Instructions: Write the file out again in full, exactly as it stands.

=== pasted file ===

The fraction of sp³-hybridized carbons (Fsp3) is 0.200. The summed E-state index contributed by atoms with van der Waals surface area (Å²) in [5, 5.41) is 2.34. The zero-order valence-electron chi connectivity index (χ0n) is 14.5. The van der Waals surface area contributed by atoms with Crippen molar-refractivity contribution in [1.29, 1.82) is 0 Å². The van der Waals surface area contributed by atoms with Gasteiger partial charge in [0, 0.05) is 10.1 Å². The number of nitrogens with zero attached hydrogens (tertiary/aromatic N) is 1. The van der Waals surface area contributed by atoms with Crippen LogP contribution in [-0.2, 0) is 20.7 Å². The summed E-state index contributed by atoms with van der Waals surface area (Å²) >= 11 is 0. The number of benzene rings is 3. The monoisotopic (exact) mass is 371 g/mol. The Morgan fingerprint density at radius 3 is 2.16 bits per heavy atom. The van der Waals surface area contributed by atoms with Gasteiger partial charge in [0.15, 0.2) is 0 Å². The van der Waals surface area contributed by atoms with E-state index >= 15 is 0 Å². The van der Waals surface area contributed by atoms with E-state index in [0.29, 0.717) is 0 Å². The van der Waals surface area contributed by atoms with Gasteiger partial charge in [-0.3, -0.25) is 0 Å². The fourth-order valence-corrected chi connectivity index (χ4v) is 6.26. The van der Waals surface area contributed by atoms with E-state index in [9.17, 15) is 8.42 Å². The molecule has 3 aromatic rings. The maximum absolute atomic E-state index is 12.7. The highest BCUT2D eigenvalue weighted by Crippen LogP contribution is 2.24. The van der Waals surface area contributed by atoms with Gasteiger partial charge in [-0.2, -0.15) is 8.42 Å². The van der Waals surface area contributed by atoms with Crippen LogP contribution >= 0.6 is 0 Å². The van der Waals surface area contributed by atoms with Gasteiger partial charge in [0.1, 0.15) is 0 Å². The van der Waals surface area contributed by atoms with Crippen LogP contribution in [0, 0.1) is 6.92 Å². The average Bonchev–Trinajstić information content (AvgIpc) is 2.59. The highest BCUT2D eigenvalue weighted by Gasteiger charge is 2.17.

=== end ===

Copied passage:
The fraction of sp³-hybridized carbons (Fsp3) is 0.200. The summed E-state index contributed by atoms with van der Waals surface area (Å²) in [5, 5.41) is 2.34. The zero-order valence-electron chi connectivity index (χ0n) is 14.5. The van der Waals surface area contributed by atoms with Crippen molar-refractivity contribution in [1.29, 1.82) is 0 Å². The van der Waals surface area contributed by atoms with Gasteiger partial charge in [0, 0.05) is 10.1 Å². The number of nitrogens with zero attached hydrogens (tertiary/aromatic N) is 1. The van der Waals surface area contributed by atoms with Crippen LogP contribution in [-0.2, 0) is 20.7 Å². The summed E-state index contributed by atoms with van der Waals surface area (Å²) >= 11 is 0. The number of benzene rings is 3. The monoisotopic (exact) mass is 371 g/mol. The Morgan fingerprint density at radius 3 is 2.16 bits per heavy atom. The van der Waals surface area contributed by atoms with Gasteiger partial charge in [0.15, 0.2) is 0 Å². The van der Waals surface area contributed by atoms with E-state index >= 15 is 0 Å². The van der Waals surface area contributed by atoms with E-state index in [0.29, 0.717) is 0 Å². The van der Waals surface area contributed by atoms with Gasteiger partial charge in [-0.3, -0.25) is 0 Å². The fourth-order valence-corrected chi connectivity index (χ4v) is 6.26. The van der Waals surface area contributed by atoms with E-state index in [9.17, 15) is 8.42 Å². The molecule has 3 aromatic rings. The maximum absolute atomic E-state index is 12.7. The highest BCUT2D eigenvalue weighted by Crippen LogP contribution is 2.24. The van der Waals surface area contributed by atoms with Gasteiger partial charge in [-0.2, -0.15) is 8.42 Å². The van der Waals surface area contributed by atoms with Crippen LogP contribution >= 0.6 is 0 Å². The van der Waals surface area contributed by atoms with Gasteiger partial charge in [0.1, 0.15) is 0 Å². The van der Waals surface area contributed by atoms with Crippen LogP contribution in [0, 0.1) is 6.92 Å². The average Bonchev–Trinajstić information content (AvgIpc) is 2.59. The highest BCUT2D eigenvalue weighted by Gasteiger charge is 2.17.